And don’t forget to share your corporate values with your online communities. When they see what your company stands for, they’re more likely to become loyal. Below you’ll find 3 ways you can achieve this:

1. Make your brand about more than you – Your brand pledge and your image shouldn’t be all about you and your stuff. Instead, they should reflect beliefs and values that benefit your customer community.

2. Your content should be focused on the community – Does your content reflect what you want to communicate, or does it focus on your customers’ needs, solve their problems, and address their interests? Always create and disseminate content that’s relevant and contributes value to the community!

3. Watch the tone of your marketing messages –  “Tone” refers to how your messages are incorporated during the process of serving your online community—from blatantly commercial to shamefully subliminal. Aim to strike a balance in tone that falls somewhere between serving the community and making a sale.

Ultimately, your goal should be to demonstrate values that heavily favor customer relationships…and transactions less so.

“In a world where everything you sell is a commodity, value—product, price, service—is the threshold of a customer community, but values are the foundation. Value is easy to find these days. But when community members are attracted to your values, they keep coming back and bring their friends.”

Source: Forbes

Conclusion

To increase engagement and loyalty, you must build and maintain online communities to achieve a deeper connection with your customers.

While it may take a lot of time and effort to maintain an online community, the rewards will far outweigh the work. Why? First of all, you’ll show your community that you’re invested in them, that you care about connecting with them and providing them with information and value that will improve their lives.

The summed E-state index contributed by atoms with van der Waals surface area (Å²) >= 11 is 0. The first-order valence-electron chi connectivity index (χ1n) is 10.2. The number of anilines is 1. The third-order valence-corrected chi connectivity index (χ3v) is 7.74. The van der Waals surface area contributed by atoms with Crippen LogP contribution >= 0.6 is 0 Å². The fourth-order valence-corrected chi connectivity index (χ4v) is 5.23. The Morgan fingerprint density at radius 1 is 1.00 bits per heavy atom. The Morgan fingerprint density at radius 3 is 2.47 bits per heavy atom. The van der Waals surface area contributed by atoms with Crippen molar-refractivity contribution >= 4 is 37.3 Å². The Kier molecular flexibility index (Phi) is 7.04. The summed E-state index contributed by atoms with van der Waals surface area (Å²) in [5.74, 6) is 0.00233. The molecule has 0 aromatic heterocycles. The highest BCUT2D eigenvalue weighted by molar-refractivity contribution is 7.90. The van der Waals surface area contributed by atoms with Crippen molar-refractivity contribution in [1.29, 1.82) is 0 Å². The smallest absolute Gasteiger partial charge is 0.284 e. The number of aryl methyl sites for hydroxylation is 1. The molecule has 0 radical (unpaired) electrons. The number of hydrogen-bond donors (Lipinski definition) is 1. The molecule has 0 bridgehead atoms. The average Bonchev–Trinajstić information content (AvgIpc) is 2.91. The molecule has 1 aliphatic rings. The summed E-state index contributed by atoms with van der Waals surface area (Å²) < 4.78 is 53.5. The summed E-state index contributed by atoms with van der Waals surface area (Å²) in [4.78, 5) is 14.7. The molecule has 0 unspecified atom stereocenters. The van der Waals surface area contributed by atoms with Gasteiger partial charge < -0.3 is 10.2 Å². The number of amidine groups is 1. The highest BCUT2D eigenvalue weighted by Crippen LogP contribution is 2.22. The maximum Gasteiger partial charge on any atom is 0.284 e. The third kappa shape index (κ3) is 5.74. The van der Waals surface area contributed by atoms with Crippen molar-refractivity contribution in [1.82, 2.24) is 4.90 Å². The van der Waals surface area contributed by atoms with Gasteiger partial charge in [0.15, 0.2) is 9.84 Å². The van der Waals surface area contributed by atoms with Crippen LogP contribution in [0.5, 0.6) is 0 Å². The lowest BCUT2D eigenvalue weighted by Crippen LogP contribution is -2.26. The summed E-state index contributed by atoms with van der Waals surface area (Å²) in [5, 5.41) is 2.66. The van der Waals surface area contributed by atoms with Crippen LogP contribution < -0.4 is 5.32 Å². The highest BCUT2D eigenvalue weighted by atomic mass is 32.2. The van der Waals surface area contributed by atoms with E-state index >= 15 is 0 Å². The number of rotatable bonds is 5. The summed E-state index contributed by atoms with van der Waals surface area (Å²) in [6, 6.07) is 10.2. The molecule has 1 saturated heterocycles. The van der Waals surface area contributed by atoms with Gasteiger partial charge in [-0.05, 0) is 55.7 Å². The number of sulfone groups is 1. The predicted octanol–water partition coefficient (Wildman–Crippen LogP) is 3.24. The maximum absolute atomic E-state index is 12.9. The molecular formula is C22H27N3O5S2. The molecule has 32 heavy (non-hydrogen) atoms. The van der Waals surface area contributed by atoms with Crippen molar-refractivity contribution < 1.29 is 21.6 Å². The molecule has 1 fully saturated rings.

Secondly, your community consists of real people that are connecting with each other. This sharing of information builds trust for both your brand and the people in your community, which can influence people to purchase your products and services.

About Author

Sherene Funk

Sherene Funk is the author of the contemporary romance Autumn in Your Arms and the eBook The Small retailer's Ultimate Guide to Increasing In-Store Sales. She is a voracious reader who owns more books than she can ever read in this lifetime (but that doesn't stop her from collecting more). A graduate of Brigham Young University, she has published several humorous non-fiction articles and worked in advertising for many years before moving to her current position as a writer on modern retailing at Rain Retail Software. She researches non-stop to see what successful retailers do and loves to share what she learns with other small business owners through informative articles that address their unique needs.